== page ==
But stilettos can cause a host of health problems
Men love a woman in high heels, a new study finds.
According to the study, published in the journal Archives of Sexual Behavior, a woman who drops a glove while wearing high heels is nearly 50 percent more likely to have a man pick it for her than if she’s wearing flat shoes. Women in heels at a bar are approached by men in half the time compared to when she’s not wearing heels. And men were doubly likely to answer survey questions for a woman in high heels.
“Women’s shoe heel size exerts a powerful effect on men’s behavior,” said study author Nicolas Gueguen, a behavioral science researcher. “They make women more beautiful.”
But high heels don’t share the same affection for a woman’s feet. Here’s the havoc they can wreak:
Beware of “pump bump.” Heels—sky high and mid-height—are known for causing a painful knot on the back of the heel. A heel’s rigid material can press on this pump bump, leading to blisters, swelling, bursitis, even pain in the Achilles tendon. Solution: Ice, orthotics and heel pads may provide some relief, but the bony protrusion is permanent.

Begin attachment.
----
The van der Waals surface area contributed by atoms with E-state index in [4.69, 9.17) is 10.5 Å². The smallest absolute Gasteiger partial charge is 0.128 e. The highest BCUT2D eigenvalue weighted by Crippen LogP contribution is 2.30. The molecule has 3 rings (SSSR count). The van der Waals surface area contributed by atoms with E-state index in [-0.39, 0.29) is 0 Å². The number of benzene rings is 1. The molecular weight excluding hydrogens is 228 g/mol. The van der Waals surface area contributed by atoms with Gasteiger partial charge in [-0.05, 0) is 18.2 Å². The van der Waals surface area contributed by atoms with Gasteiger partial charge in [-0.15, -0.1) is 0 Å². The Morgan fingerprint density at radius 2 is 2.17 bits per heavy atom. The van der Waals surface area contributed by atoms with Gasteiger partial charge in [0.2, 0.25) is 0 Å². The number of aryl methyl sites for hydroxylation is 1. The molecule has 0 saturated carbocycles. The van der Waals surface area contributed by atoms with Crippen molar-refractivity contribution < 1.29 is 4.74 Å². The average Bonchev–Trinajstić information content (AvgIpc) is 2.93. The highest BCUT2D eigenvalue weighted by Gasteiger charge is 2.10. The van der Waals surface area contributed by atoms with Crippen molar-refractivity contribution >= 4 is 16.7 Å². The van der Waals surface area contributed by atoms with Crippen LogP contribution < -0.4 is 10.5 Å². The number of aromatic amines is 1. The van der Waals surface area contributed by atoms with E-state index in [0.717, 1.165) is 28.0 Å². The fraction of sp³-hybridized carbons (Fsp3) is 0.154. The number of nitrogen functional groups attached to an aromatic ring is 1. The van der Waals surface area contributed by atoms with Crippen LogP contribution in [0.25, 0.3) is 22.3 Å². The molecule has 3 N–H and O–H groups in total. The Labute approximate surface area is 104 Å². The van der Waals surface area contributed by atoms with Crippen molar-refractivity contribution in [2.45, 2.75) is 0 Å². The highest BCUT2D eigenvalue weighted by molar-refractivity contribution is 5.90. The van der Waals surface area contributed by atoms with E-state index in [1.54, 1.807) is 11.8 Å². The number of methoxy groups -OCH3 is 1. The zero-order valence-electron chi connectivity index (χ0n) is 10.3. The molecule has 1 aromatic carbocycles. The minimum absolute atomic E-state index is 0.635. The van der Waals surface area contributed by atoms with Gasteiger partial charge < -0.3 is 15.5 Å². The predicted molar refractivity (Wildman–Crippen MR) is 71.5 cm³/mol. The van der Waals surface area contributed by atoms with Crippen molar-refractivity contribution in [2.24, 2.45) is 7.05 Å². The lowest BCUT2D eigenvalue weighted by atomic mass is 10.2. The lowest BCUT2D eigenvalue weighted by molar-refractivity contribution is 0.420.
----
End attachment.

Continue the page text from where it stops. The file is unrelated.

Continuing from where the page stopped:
Avoid hairline fractures. Ultra-high heels stress the ball of the foot, where the long metatarsal bones meet the sesamoid and toe bones. Too much pressure inflames these bones and can lead to hairline fractures. Solution: Switch to lower heels (the lower the better) to alleviate stress.
Keep sprains at bay. All high heels increase the risk of an ankle sprain. The most common, a lateral sprain, happens when you roll onto the outside of the foot, stretching ankle ligaments beyond their normal length. A severe sprain could tear the ligaments or lead to osteoarthritis. Solution: Choose a chunky heel, which distributes your weight more evenly.
Banish bunions and hammertoes. High-heeled, pointy-toed shoes squish the entire front of your foot, leading to bunions,blisters, hammertoes and nerve pain. Solution: Buy shoes with a wide toe box and choose ones made of a soft material.